(…) Klein finds beauty in the way that nature reclaims man-made junk (…)
“It all started in Cognac, in this French town in Nouvelle-Aquitaine, at the edge of a small village close by. I fell in love with Rosalie,” begins this book by Dieter Klein, the German photographer. Rosalie turns out to be not the local boulangère, but an abandoned 1935 Citroen that has at some point merged with an elderflower brush. Nevertheless, this is enough to set Klein off on a romantic quest to photograph cars left to rust and rot in garages, woods, scrapyards, caves and deserts in a colour palette that seems to have been hyped up for maximum fairytale quality. Many of these cars were once rather glamourous, but their glory days are long behind them. Still, Klein finds beauty in the way that nature reclaims man-made junk. His images capture plant life flourishing behind the glass of headlights, moss making its way over bonnets, and tress emerging from inside vehicles, through wat would once have been their windscreens. As a body of work it could be bleak; instead it’s rather hopeful.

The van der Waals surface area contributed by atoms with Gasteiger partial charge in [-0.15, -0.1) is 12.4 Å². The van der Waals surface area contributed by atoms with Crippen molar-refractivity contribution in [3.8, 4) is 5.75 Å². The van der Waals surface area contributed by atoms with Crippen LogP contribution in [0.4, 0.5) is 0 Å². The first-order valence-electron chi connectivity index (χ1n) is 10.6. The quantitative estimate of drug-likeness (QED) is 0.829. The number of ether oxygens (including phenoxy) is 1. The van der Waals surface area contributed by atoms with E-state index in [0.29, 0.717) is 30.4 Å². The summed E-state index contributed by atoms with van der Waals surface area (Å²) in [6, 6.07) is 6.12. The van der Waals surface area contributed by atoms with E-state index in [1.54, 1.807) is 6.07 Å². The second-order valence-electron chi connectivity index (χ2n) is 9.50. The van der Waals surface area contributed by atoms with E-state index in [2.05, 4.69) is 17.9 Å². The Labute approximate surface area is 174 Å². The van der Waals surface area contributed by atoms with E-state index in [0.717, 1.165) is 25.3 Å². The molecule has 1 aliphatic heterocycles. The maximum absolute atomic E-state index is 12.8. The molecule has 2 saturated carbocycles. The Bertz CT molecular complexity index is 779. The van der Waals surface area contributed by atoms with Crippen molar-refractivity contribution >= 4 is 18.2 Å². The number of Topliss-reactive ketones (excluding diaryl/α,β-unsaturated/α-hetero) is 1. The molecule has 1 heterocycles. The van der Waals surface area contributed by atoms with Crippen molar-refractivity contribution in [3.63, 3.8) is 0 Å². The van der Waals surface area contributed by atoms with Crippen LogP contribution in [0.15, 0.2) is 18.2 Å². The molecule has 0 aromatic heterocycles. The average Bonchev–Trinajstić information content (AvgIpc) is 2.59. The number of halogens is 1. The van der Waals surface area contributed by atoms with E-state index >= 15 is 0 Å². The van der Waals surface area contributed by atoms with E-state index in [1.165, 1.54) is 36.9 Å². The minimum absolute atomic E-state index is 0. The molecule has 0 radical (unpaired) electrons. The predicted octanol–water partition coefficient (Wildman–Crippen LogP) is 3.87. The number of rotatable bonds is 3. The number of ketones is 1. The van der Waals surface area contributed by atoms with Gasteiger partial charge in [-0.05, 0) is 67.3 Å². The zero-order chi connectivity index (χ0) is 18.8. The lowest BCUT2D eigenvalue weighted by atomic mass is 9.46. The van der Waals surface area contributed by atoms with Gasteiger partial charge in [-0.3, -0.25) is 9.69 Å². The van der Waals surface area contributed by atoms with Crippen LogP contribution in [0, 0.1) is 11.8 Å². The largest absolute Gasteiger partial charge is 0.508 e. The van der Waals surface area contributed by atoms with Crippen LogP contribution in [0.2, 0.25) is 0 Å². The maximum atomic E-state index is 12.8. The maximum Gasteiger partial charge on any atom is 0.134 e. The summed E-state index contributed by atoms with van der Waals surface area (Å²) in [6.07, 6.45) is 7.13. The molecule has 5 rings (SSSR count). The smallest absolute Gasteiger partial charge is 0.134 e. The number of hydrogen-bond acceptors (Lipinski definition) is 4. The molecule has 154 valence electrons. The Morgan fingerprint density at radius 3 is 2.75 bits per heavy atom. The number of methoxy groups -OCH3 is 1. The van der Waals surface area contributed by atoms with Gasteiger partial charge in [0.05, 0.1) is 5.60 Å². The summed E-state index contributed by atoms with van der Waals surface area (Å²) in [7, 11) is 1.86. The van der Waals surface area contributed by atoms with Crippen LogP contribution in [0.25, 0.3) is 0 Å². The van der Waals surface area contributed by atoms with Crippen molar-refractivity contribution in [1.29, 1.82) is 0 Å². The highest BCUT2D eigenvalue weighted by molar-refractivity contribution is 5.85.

– The Times, UK